The protracted and controversial work of short term rental (STRs) regulations moves from the appointed Planning Commission to the elected City Council.
The commission wrapped up the continued hearing on STRs Monday, voting to send the package of proposed code amendments to City Council. Council can choose to adopt, revise, or reject the commission package.
The STR work is the first phase in the city’s attempt to deal with the issue of affordable housing; studies including the city’s 2015 Housing Needs Analysis suggest that the increasing number of STRs in the city has a negative impact on the supply of dwellings available for rent on a long-term basis. The city is tackling the STR regulations before moving on to the zoning and land use changes also intended to expand the number of available rental units.
Council meets in special meeting today at 5:30 p.m.at City Hall to look at other aspects of affordable housing, but will not act on STRs. However, Planning Director Cindy Walbridge said staff will give council a verbal report today on the commission’s STR code amendment proposal.
Council will take up the STR code amendments at its April 11 meeting, and Walbridge told the audience Monday, “feel free to open your comments back up again.” The commission heard extensive verbal testimony and received thousands of pages of written testimony prior to closing public comment March 16 so it could move towards a decision as part of the hearing schedule.
On Monday, the Planning Commission made a variety of changes to the city code amendments it had instructed planning staff to write up last month following the first hearing on STR regulations.
The code amendments affect the use of home areas zoned residential; amendments do not affect commercial areas.
By a split vote, the commission expanded the number of days that a property can be used per year as a short term rental. The proposed code changes had it at 60, and by 4-3 vote the panel expanded it to 90. Commissioner Casey Weeks pointed out that this matches the summer vacation period that a homeowner might want to spend traveling and rent out their house.
“I think it’s fair,” Weeks said. He was joined by Jodie Gates, Irving and Nikki Rotan in supporting the extension; Will Smith, Victor Pavlenko and chairman Nate DeVol voted for staying at 60.
After extensive discussion, the council also voted to allow long-term renters of a property to sub-let the dwelling to short term renters, as long as it is done with the building owner’s permission.
“My intent is to drive up available long-term rentals. This doesn’t look any different than what we have today. It accomplishes nothing,” Pavlenko said.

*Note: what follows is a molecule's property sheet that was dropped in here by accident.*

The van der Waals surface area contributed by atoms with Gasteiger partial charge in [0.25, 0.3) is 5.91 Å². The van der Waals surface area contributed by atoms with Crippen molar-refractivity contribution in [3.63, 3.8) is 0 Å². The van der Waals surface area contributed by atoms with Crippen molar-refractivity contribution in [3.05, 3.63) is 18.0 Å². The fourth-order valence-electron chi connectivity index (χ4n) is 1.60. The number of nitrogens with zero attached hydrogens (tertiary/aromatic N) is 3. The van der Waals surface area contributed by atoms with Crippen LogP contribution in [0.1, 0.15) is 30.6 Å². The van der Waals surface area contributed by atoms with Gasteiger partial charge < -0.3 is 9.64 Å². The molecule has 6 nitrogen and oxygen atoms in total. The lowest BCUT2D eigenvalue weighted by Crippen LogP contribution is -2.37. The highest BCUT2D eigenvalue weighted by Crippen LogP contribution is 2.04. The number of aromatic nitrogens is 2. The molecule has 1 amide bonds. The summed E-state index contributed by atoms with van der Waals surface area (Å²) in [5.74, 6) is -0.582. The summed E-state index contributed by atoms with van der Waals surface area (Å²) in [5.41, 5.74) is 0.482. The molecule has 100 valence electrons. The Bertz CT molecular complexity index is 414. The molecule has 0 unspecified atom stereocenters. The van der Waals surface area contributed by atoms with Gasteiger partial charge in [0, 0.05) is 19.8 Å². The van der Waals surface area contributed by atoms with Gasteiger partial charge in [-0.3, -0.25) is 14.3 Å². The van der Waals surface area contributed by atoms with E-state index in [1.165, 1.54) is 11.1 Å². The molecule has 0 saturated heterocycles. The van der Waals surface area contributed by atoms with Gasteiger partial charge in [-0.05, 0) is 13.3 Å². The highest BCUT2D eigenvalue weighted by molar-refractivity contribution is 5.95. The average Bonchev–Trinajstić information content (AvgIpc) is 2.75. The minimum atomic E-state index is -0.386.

“I do feel like this may perpetuate the status quo,” Gates said. “We’ve seen the testimony for how hard it is to find long-term rentals.”
City attorney Dan Krause said, “As long as both (owner and long-term renter) agree, it may be all we can require.”
The hearing drew about 70 audience members, a third the number in attendance when the hearing was opened last month.
About 25 people gathered outside City Hall holding signs such as “Tourism = $$” and “Honk if you have ever stayed in a vacation rental.”
The protest was staged by members of the pro-STR group “Loveable Hood River,” a counter to the group known as “Livable Hood River” formed in 2015 to advocate in favor of increased controls on short term rentals. Supporters argue that STRs provide an affordable, convenient alternative for visitors to the area, that homeowners depend on the ability to do short term rentals to pay for their real estate investment and state that with increased STR controls, some homeowners will choose to keep their homes dark for months out of the year.
The commission also debated lengthening from five to 10 years what is known as “amortization,” in this context the number of years a home currently used as an STR can continue to be an STR without coming into compliance. After a variety of motions were either voted down or died for lack of a second, Commissioner Bill Irving’s simplified 10-year motion was defeated 4-3. By the same vote, the panel later decided to stay with the proposed five years.
According to Krause, some period of amortization is needed to avoid legal actions over “takings” — in which a property owner could argue that regulations limiting their ability to accrue rental revenue are a violation of constitutional property rights.
“People want to recoup their investment in the property as a vacation rental, and as an alternative to ‘you must compensate me now,’ you need to build in that eventual conformance,” Krause said.
Asked about current vacation rentals that are not in compliance with the proposed changes, Krause said, “I’m, not willing to say they are illegal today. The most I’ll say is they’re not unlawful today.”
The commission also voted to include, with the code changes, an instruction to staff to develop a hardship clause for property owners to ask for more time or exemptions to gain conformance. The commission agreed that non-conformance would be based on updated limitations and requirements on the number of occupants and rented bedrooms as well as a revised formula requiring off-street parking for all tenants.
The commission also voted to affirm the staff’s suggested time period for determining which STRs are not in conformance: Jan. 1, 2013 to Dec. 31, 2015, rather than the previously suggested “three years prior to adoption,” since that verbiage would leave the application period open to dwellings not currently used as STRs.
At the end of the meeting, Irving was the lone vote against the overall changes, which passed 6-1. Irving had argued throughout the hearing for more flexibility to STR owners, including “eliminating non-conforming uses with change of ownership.”